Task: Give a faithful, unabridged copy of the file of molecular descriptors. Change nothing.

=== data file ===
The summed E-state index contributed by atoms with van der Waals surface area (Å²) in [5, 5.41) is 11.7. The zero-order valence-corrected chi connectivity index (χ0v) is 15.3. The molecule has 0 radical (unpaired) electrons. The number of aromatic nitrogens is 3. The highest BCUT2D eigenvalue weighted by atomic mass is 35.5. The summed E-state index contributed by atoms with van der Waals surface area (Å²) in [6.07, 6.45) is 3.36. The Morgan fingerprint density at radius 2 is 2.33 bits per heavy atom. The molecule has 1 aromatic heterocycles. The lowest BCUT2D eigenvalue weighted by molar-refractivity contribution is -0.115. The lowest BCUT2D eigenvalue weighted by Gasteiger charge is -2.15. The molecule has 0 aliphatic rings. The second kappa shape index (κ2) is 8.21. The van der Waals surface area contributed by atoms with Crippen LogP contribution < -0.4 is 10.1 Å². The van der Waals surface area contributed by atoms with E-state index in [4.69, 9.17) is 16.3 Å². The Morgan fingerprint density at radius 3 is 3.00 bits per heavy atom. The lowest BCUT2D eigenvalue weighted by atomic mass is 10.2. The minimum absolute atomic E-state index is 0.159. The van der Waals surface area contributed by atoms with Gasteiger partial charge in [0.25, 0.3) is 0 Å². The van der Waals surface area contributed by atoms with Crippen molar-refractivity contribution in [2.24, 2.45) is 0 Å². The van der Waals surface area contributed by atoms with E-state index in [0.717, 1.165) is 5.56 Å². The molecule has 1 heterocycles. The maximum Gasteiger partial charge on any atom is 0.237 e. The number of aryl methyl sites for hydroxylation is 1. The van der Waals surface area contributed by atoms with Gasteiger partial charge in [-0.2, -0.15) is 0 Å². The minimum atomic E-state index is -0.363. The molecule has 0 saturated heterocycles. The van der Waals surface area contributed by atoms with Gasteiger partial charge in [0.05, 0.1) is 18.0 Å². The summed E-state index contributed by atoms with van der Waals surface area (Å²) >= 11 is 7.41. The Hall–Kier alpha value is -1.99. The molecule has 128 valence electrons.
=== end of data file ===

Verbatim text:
The summed E-state index contributed by atoms with van der Waals surface area (Å²) in [5, 5.41) is 11.7. The zero-order valence-corrected chi connectivity index (χ0v) is 15.3. The molecule has 0 radical (unpaired) electrons. The number of aromatic nitrogens is 3. The highest BCUT2D eigenvalue weighted by atomic mass is 35.5. The summed E-state index contributed by atoms with van der Waals surface area (Å²) in [6.07, 6.45) is 3.36. The Morgan fingerprint density at radius 2 is 2.33 bits per heavy atom. The molecule has 1 aromatic heterocycles. The lowest BCUT2D eigenvalue weighted by molar-refractivity contribution is -0.115. The lowest BCUT2D eigenvalue weighted by Gasteiger charge is -2.15. The molecule has 0 aliphatic rings. The second kappa shape index (κ2) is 8.21. The van der Waals surface area contributed by atoms with Crippen LogP contribution < -0.4 is 10.1 Å². The van der Waals surface area contributed by atoms with E-state index in [4.69, 9.17) is 16.3 Å². The Morgan fingerprint density at radius 3 is 3.00 bits per heavy atom. The lowest BCUT2D eigenvalue weighted by atomic mass is 10.2. The minimum absolute atomic E-state index is 0.159. The van der Waals surface area contributed by atoms with Gasteiger partial charge in [0.25, 0.3) is 0 Å². The van der Waals surface area contributed by atoms with Crippen molar-refractivity contribution in [2.24, 2.45) is 0 Å². The van der Waals surface area contributed by atoms with E-state index in [0.717, 1.165) is 5.56 Å². The molecule has 1 heterocycles. The maximum Gasteiger partial charge on any atom is 0.237 e. The number of aryl methyl sites for hydroxylation is 1. The van der Waals surface area contributed by atoms with Gasteiger partial charge in [-0.2, -0.15) is 0 Å². The minimum atomic E-state index is -0.363. The molecule has 0 saturated heterocycles. The van der Waals surface area contributed by atoms with Gasteiger partial charge in [0.05, 0.1) is 18.0 Å². The summed E-state index contributed by atoms with van der Waals surface area (Å²) >= 11 is 7.41. The Hall–Kier alpha value is -1.99. The molecule has 128 valence electrons.